After completing a Master's program and returning to professional justice work, I have found that the first few days of my internship with the Center for Civic Reflection have revealed the possibilities for an intersection between academia and activist dialogue. CCR merges theory and praxis by using literature and other media as a springboard for people to engage with questions and topics of justice in unique ways, giving individuals the space for both emotional and scholarly reactions.
When I was a student and was involved in justice work, I often found it challenging to link my academic life with my social engagement. Academically, I sometimes had opportunities to focus my intellectual work on ethics, but I still found it challenging to align these topics with my service work. My service and justice-oriented life, meanwhile, was anchored in direct service through my college community outreach organization. There, I became familiar with reflection and eventually led regular sensitivity trainings and volunteer reflections. This practice helped relieve compassion fatigue and reidentify vocation, yet it often had little intellectual basis -- only strong emotional and interdisciplinary components.
I have recognized in these first few days with CCR that these two approaches—emotional and scholarly—do in fact have a crossroads. CCR uses reflection to revisit vocation and locate sites of change—from practical activism to personal perspective—yet it also creates an intellectual dialogue. It uses creative mediums to examine practical applications of abstract concepts like power and compassion, while legitimizing immediate personal reactions.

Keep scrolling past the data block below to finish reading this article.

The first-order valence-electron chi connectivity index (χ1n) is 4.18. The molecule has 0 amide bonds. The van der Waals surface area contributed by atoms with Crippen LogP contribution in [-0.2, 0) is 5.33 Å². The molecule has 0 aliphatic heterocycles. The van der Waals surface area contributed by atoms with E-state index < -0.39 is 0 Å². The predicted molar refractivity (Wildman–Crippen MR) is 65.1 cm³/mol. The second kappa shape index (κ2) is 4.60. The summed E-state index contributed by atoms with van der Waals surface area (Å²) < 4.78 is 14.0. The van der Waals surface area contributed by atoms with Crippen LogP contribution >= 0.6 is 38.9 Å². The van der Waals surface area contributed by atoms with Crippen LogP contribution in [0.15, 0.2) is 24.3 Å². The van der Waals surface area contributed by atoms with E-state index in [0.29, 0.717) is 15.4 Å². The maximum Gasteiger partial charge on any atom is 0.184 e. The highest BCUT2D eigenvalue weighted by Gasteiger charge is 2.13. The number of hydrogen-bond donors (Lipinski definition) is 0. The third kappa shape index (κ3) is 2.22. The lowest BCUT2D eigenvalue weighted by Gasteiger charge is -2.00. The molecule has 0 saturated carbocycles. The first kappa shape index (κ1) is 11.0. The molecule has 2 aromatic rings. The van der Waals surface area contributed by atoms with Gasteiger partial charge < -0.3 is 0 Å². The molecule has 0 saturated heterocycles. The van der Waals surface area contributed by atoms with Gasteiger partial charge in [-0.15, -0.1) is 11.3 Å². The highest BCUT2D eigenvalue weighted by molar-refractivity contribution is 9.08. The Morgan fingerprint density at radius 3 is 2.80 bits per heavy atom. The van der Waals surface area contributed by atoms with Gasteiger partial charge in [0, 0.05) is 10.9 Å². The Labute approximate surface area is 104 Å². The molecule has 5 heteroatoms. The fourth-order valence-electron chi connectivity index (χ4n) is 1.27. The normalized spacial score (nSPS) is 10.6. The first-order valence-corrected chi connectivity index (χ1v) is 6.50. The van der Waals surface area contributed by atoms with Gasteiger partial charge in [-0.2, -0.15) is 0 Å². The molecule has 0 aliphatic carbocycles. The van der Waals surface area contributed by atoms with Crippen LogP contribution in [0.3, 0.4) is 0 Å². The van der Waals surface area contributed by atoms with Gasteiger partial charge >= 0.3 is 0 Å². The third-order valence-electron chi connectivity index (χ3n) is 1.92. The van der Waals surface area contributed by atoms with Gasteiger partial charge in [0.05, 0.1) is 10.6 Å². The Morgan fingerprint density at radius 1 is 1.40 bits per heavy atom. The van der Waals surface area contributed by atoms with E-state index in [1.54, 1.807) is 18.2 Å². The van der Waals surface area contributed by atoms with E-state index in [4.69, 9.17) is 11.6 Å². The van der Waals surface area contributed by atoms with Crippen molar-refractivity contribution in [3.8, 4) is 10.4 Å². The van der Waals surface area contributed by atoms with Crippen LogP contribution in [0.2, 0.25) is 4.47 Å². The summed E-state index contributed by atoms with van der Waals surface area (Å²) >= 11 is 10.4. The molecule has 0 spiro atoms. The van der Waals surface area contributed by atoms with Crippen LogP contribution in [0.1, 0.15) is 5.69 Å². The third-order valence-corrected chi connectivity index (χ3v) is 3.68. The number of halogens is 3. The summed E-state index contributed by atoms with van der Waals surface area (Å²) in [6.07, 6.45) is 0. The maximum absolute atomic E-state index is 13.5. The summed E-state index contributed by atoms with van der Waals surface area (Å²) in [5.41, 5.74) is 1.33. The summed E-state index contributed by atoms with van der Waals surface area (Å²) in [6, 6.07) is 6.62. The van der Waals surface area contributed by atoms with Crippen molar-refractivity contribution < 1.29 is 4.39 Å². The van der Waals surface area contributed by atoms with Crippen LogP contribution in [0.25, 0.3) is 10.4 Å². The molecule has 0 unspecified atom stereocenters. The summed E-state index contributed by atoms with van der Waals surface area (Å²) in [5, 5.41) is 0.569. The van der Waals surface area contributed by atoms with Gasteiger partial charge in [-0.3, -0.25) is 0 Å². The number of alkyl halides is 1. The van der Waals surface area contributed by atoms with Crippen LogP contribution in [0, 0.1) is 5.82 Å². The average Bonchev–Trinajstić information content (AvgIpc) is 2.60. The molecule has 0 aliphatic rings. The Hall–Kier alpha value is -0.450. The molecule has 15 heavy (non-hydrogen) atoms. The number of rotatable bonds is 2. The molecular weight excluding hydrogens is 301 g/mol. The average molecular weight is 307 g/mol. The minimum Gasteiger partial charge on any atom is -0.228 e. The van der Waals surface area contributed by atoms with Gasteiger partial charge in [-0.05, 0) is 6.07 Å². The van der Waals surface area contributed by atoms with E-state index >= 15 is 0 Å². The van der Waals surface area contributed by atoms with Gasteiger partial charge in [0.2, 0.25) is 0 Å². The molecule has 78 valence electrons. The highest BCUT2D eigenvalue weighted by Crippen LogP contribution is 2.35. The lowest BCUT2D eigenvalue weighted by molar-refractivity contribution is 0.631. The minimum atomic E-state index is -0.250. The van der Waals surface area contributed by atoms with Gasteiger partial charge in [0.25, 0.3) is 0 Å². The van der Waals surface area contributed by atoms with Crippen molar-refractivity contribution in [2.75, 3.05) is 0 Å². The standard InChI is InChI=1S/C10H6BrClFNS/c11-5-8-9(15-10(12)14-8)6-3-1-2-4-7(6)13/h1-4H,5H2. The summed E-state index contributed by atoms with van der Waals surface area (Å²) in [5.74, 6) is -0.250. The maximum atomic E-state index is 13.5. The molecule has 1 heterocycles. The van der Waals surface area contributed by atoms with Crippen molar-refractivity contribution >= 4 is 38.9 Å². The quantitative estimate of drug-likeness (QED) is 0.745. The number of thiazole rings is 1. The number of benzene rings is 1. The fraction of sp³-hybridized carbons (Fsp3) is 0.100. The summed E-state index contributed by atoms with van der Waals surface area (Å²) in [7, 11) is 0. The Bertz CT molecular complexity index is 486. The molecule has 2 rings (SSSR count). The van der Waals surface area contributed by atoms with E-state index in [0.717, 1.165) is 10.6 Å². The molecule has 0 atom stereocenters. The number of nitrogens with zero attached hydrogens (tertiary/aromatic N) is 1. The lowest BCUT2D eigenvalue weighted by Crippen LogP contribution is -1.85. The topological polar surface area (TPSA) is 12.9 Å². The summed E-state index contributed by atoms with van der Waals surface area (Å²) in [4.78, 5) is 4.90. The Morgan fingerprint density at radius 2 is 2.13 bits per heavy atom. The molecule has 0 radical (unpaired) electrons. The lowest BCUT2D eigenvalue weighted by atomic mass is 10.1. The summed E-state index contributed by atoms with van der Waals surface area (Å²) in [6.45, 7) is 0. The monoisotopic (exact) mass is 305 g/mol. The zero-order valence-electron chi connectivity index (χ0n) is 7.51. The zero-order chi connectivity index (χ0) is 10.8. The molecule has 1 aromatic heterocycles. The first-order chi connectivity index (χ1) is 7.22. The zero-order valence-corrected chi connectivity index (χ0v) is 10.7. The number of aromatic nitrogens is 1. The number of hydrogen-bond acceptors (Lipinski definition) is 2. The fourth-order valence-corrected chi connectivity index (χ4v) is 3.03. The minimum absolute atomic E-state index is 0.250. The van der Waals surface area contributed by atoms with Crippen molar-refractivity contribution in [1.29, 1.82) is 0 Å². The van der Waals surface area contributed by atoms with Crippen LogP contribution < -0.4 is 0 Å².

Given the freedom to embrace the personal as a category of intellectual justice work, I have found that I am revisiting justice topics I had not engaged with while I was a graduate student, where my service-based interests needed to align with scholarly ones. My graduate work focused on topics of gendered hegemonies, women’s theology, diverse faith traditions, LGBTQ history, power, and macro level privilege. However, my internship at CCR has rekindled my engagement with other issues I am passionate about such as physical and mental health advocacy, citizenship and global community, privilege within micro level communities, daily gender struggles, and political influences. I am learning how to participate in dialogues without an academic obligation and I am becoming comfortable linking my emotional reactions with thoughtful reflection.